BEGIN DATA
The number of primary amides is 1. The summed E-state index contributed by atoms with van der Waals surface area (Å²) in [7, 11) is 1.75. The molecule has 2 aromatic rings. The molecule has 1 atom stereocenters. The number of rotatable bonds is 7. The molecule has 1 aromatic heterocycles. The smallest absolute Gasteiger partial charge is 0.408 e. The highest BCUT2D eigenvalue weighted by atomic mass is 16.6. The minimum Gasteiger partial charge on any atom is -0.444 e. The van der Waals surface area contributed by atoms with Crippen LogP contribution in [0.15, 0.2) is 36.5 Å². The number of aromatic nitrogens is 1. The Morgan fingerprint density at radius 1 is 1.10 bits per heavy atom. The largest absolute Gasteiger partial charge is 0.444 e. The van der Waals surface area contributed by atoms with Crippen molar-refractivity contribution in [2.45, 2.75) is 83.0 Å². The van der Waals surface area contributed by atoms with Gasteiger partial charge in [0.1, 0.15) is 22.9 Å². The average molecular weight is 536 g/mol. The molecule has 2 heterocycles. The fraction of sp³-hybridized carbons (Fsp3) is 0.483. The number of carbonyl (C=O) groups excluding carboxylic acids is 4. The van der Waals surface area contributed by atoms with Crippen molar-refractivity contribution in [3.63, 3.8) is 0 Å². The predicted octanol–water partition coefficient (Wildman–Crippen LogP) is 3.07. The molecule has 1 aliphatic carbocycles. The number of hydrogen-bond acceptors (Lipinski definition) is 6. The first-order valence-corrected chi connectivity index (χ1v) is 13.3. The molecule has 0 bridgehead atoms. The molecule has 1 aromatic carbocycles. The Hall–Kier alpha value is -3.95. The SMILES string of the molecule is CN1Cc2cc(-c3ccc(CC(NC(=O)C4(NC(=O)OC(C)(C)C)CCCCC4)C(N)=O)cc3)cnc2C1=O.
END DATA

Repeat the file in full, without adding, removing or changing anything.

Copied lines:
The number of primary amides is 1. The summed E-state index contributed by atoms with van der Waals surface area (Å²) in [7, 11) is 1.75. The molecule has 2 aromatic rings. The molecule has 1 atom stereocenters. The number of rotatable bonds is 7. The molecule has 1 aromatic heterocycles. The smallest absolute Gasteiger partial charge is 0.408 e. The highest BCUT2D eigenvalue weighted by atomic mass is 16.6. The minimum Gasteiger partial charge on any atom is -0.444 e. The van der Waals surface area contributed by atoms with Crippen LogP contribution in [0.15, 0.2) is 36.5 Å². The number of aromatic nitrogens is 1. The Morgan fingerprint density at radius 1 is 1.10 bits per heavy atom. The largest absolute Gasteiger partial charge is 0.444 e. The van der Waals surface area contributed by atoms with Crippen molar-refractivity contribution in [2.45, 2.75) is 83.0 Å². The van der Waals surface area contributed by atoms with Gasteiger partial charge in [0.1, 0.15) is 22.9 Å². The average molecular weight is 536 g/mol. The molecule has 2 heterocycles. The fraction of sp³-hybridized carbons (Fsp3) is 0.483. The number of carbonyl (C=O) groups excluding carboxylic acids is 4. The van der Waals surface area contributed by atoms with Crippen molar-refractivity contribution in [3.63, 3.8) is 0 Å². The predicted octanol–water partition coefficient (Wildman–Crippen LogP) is 3.07. The molecule has 1 aliphatic carbocycles. The number of hydrogen-bond acceptors (Lipinski definition) is 6. The first-order valence-corrected chi connectivity index (χ1v) is 13.3. The molecule has 0 bridgehead atoms. The molecule has 1 aromatic carbocycles. The Hall–Kier alpha value is -3.95. The SMILES string of the molecule is CN1Cc2cc(-c3ccc(CC(NC(=O)C4(NC(=O)OC(C)(C)C)CCCCC4)C(N)=O)cc3)cnc2C1=O.